By Rotimi Fasan
THERE is somethingÂ about the new Central Bank Governor, Lamido Sanusi, that reminds me of the former Chairman of the EFCC, Nuhu Ribadu. First there is that physical resemblance, a lanky, almost austere frame. They both look fragile and do not cut the burly picture of your typical Nigerian executive.
For a police officer, a hard-biting one at that, Ribadu looks fit, if a trifle like an ascetic- a monk or something like that. Sanusi also looks the very picture of activity- trim, fit and athletic. But for a bank executive, particularly Nigeriaâ€™s apex bank, Sanusi couldnâ€™t look â€œhungrierâ€.
And I wonâ€™t be surprised if some begin to interpret some of his recent decisions in terms of his dislike of comfort. The thieving tribe that pass for company executives in Nigeria look like overfed gorillas and measure their fitness (the very sign of good living, they say) in terms of their rhinoceros necks and elephantine waistlines. And so the likes of Ribadu and Sanusi are virtual misfits in the class of the well-to-do.
Yet, beyond the shared physical attributes between Ribadu and Sanusi is the more fundamental resemblance of emotional gravitas, courage and boldness. I cannot, for now, tell if Sanusi also shares Ribaduâ€™s parrot-like volubility. But one would not be far off the mark to say that he is someone not afraid to bare his mind.
We saw this during his screening for his present post, when he nearly knocked the bottom off the misconceived Seven-Point Agenda of his would-be employers, the Yarâ€™Adua government. He had advised them to prune down the unwieldy baggage to a manageable size of one or two goals. Others would have thought first of protecting their back.
Right or wrong, he seemed to know his stuff and has the right passion for it. It was that passion that saw him warning it was no longer going to be business as usual in the banking industry.
We might be seeing the direction he wants to go with the manner he axed five bank executives, several of whom were already seasoned bankers at a time when Sanusi was yet groping his way up the banking ladder. But in serving the Nigerian people, longevity cannot and should not be equated with efficiency or productivity, much less transparency.
And so it was that he took the axe to Intercontinental Bank Plc, Oceanic International Bank Plc, FinBank Plc, Afribank Plc and Union Bank Plc, cutting in one fell swoop the chief executives of these banks and their executive boards for engaging in practices likely to bring ruin to the Nigerian economy.
All of this in that same sector that Chukwuma Soludo, erstwhile Governor of the Central Bank, told us was immune from the â€œglobal financial meltdownâ€. Like the Titanic, our banks and by extension, our economy, was given a clean bill of health and declared â€œunsinkableâ€.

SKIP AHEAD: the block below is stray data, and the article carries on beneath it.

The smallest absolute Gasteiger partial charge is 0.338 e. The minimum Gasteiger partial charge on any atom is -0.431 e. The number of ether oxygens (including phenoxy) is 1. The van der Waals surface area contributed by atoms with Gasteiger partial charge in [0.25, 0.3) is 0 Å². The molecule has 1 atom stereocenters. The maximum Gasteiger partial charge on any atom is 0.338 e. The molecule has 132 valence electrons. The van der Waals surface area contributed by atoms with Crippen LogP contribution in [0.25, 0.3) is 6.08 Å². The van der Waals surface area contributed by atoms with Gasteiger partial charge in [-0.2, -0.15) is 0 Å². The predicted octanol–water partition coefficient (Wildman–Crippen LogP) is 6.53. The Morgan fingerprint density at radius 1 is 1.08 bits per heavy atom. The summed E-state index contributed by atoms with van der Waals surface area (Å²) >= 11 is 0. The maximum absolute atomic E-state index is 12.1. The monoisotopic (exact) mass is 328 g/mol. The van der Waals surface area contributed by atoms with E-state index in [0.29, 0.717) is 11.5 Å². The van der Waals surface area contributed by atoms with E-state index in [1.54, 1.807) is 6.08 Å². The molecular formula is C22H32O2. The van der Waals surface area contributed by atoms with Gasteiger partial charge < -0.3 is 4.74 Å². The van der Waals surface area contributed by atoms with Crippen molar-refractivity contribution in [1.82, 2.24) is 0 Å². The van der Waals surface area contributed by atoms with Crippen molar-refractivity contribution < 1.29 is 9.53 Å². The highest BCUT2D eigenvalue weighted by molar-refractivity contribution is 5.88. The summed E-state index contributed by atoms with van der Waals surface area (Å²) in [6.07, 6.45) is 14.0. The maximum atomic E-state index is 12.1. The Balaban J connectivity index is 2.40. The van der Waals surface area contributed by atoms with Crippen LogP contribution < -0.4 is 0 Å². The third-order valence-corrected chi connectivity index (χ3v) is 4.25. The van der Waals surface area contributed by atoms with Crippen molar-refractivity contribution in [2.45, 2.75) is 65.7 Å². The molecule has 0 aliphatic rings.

In retrospect, it is clear we were not being told the whole truth. Disclosures were neither full nor honest. The irony now is that as the rest of the world begins to inch their way out of recession, our economy is showing signs of going into a coma.
This came about as a consequence of the lack of transparency, the gross failure of governance and incestuous relations between bank executives and their organisations. Only a sadist wouldnâ€™t see that something had to be done about the excesses in the banking sector.
Hard-earned depositorsâ€™ funds were at risk. The voodoo practices that go for banking, a situation in which banks continue to declare huge profits where manufacturers and other services sectors of the economy have gone aground, should be cause for concern.
But regulators of the economy seemed to have gone to sleep, turning a blind eye to the unacceptable activities in the sector.
The banks have long ago abandoned their core service areas to join the gravy train of making quick bucks in the stock market, financing margin traders and other speculators in the downstream sector of the energy industry.
Their dangerous and unnecessary exposure fuelled by greed and an unscrupulous instinct to live above their compatriots hugely exposed them to grave risks that are now threatening to bring the house down on everybody. Four hundred billion Naira of tax payersâ€™ money is no childâ€™s play.
The same people who were responsible for this danger, making loud claims of demarketing by competitors, have no justification to expect to manage the huge funds that is being injected to rescue the banks.
It requires the courage of a leader, much more the knowledge of a risk manager like Sanusi, to take the decisions that had to be taken to make things right. Nigerians have a way of reading and misreading meanings into every action, including the latest by Sanusi which some are speculating is directed at certain persons and regions in the country.
If people from certain regions are responsible for the threat to our economy they should bear the consequences of their unconscionable acts. I am blind, deaf and dumb to the attempt to couch Sanusiâ€™s action in ethnic terms. Happily he has, himself, described himself as not just a detribalised but an â€œuntribalisedâ€ Nigerian.
There is nothing to suggest that he is not. He should be allowed to carry out his brief in good conscience. This is no time for any â€œselective justiceâ€ argument as some said of Ribadu even when those he was said to have singled out for prosecution for corrupt conduct couldnâ€™t swear they were innocent.
At least one or two of the affected bank executives make bold profession of their faith and they couldnâ€™t have forgotten too soon what the holy book says about unproductive branches: they should be cut and set alight! But not only were some of these executives not productive, they were negligent, and criminally so. They should, therefore, go.